What are the best LED grow lights? - COVERAGE AREA & ADVERTISED LED CHIP WATTAGE (3/5)


COVERAGE AREA

 

LIGHT SIZE

The grow light that you choose should depend on how many areas you want to cover. A small 100 watt light may cover 4 sq ft, while a large 400 watt light can cover up to 20 sq ft. Some growers recommend purchasing a larger light because it is cheaper (watt for watt) and they can always back the light off from the plants if the light radiation is too intense. However, this will also reduce the PAR that reaches your plant so may not be ideal depending on the types of plants you are growing.

A larger light will cover a larger area with more even and intense coverage than a smaller light that spreads the light over a greater distance. For example, the BML Spyder 1200 (pictured above) evenly covers a large area with no hot spots due to its large design.

BEAM ANGLE

In addition to the size of the LED grow light, the beam (or lens) angle matters too. A small angle (30 degrees) decreases coverage area but delivers more PAR to your plants. A large angle (65 degrees) expands the overall light footprint but reduces the light density delivered to the plants. Apache Tech offers customizable angles on their LEDs --- either 14 or 50 degrees or a blend of both. You might consider larger angle lenses if the light is hung close to the plants. The coverage area will also vary between brands, by the size and shape of the grow light, and the LED wattage.


 
ADVERTISED LED CHIP WATTAGE

 

1 TO 3 WATT CHIPS

Most growth studies suggest that the best wattage for a LED chip is 3 watts. 1 watt chips give off the least amount of heat and are the most stable and long lasting. However, most 1 watt chip lights may not pack the power required to penetrate deep into the plant canopy. 3 watt LED chips possess the perfect balance between cost, size, and heat generation (or lack-there-of). The light energy that the 3 watt chips expel is able to penetrate up to 5 feet into the plant canopy, which is desired by most commercial growers.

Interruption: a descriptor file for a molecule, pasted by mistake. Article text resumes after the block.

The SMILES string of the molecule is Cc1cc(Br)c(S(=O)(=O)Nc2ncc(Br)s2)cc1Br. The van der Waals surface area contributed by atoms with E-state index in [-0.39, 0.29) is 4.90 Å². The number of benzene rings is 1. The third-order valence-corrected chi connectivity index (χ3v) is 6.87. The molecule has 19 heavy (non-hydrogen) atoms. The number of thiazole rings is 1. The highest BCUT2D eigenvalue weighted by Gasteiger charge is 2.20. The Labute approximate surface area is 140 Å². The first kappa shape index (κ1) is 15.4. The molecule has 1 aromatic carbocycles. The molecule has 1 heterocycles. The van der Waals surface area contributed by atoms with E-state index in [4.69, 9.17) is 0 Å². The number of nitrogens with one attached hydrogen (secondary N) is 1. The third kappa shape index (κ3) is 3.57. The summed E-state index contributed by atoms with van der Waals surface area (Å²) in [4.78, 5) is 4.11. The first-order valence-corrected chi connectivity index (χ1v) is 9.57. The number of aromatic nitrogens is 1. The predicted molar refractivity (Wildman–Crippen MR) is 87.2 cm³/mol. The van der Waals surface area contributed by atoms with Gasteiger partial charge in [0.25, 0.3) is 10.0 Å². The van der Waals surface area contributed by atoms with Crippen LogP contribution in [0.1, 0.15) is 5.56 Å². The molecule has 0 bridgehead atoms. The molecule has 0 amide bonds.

5 WATT CHIPS

5 watt chips are more expensive than 1 or 3 watt chips. They also give off more heat, require larger heat sinks, and must be spaced further apart due their size. Therefore, they can make for an all-around bulky and heavy LED grow light. Yet, you should not necessarily avoid 5 watt chips without some consideration. As the technology advances and prices drop, more and more LED manufacturers are incorporating them into their lights. For example, California Lightworks and Black Dog LED use 5 watt chips and their customers have had great success with their lights. Illumitex offers patented 5.4 watt LED chips in their NeoSol Series LED grow lights. 5 watt chips are becoming more popular as technology drives the cost of these chips down.

6 WATT CHIPS AND BEYOND

In addition to 1 watt, 3 watt, and 5 watt chips; 6, 8, 10, 50, and 100 watt chips are available. Though these are high wattage LEDs, we do not avoid grow lights that incorporate these powerful LEDs. The LED grow light industry is still young by comparison and many companies are dancing around the edges of current and accepted technology. Many more LED grow light companies will begin to incorporate these high-powered chips into their lights in the form of COB - chip on board - LED design (pictured below). As LED technology advances, COBs are being added to more LED grow lights.

THE TRUTH ABOUT CHIP WATTAGES

But does chip wattage even matter that much if the design is right? The very best LED grow light manufacturers will have patents on their diode or reflector and lens technology. For example, Apache Tech uses 1 watt diodes in their AT120 panels that draw 156 watts total. But, these panels put out high-intensity PAR for the small amount of wattage that they use. Similarly, LED Grow Master Global distributed a LED light bar that contained 190 LEDs and ran off of 9.6 watts, however, it delivered great growth results. Illumitex’s F3 spectrum LED arrays to draw 5.4 watts, but their LED grow lights are some of the best on the market (see the video below for an Illumitex testimonial). On the opposite side of the spectrum (no pun intended), Hydro Grow uses 50 and 100 watt integrated chips in their SOL series lights. Their lights have been shown to deliver intense flowering. 


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